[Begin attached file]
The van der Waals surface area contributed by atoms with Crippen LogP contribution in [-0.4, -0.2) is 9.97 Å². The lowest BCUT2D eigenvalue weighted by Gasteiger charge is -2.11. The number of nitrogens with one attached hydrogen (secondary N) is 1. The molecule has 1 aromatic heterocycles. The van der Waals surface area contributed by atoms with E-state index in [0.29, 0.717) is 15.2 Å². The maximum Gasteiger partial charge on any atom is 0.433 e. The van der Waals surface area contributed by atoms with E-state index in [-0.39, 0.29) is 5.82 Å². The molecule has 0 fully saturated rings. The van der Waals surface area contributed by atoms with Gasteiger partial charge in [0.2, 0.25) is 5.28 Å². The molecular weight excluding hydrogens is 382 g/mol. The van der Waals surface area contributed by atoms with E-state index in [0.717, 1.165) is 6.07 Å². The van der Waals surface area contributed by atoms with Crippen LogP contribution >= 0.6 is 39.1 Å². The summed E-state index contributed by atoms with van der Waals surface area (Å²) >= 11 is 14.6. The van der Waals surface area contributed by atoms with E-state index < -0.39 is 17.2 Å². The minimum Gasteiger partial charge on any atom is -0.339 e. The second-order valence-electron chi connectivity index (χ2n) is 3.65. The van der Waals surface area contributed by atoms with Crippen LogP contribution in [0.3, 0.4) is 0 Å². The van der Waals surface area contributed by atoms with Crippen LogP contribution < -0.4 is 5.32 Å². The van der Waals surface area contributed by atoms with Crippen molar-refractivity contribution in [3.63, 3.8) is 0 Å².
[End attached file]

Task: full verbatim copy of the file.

The van der Waals surface area contributed by atoms with Crippen LogP contribution in [-0.4, -0.2) is 9.97 Å². The lowest BCUT2D eigenvalue weighted by Gasteiger charge is -2.11. The number of nitrogens with one attached hydrogen (secondary N) is 1. The molecule has 1 aromatic heterocycles. The van der Waals surface area contributed by atoms with E-state index in [0.29, 0.717) is 15.2 Å². The maximum Gasteiger partial charge on any atom is 0.433 e. The van der Waals surface area contributed by atoms with E-state index in [-0.39, 0.29) is 5.82 Å². The molecule has 0 fully saturated rings. The van der Waals surface area contributed by atoms with Gasteiger partial charge in [0.2, 0.25) is 5.28 Å². The molecular weight excluding hydrogens is 382 g/mol. The van der Waals surface area contributed by atoms with E-state index in [0.717, 1.165) is 6.07 Å². The van der Waals surface area contributed by atoms with Crippen LogP contribution >= 0.6 is 39.1 Å². The summed E-state index contributed by atoms with van der Waals surface area (Å²) >= 11 is 14.6. The van der Waals surface area contributed by atoms with E-state index < -0.39 is 17.2 Å². The minimum Gasteiger partial charge on any atom is -0.339 e. The second-order valence-electron chi connectivity index (χ2n) is 3.65. The van der Waals surface area contributed by atoms with Crippen LogP contribution in [0.3, 0.4) is 0 Å². The van der Waals surface area contributed by atoms with Crippen LogP contribution < -0.4 is 5.32 Å². The van der Waals surface area contributed by atoms with Crippen molar-refractivity contribution in [3.63, 3.8) is 0 Å².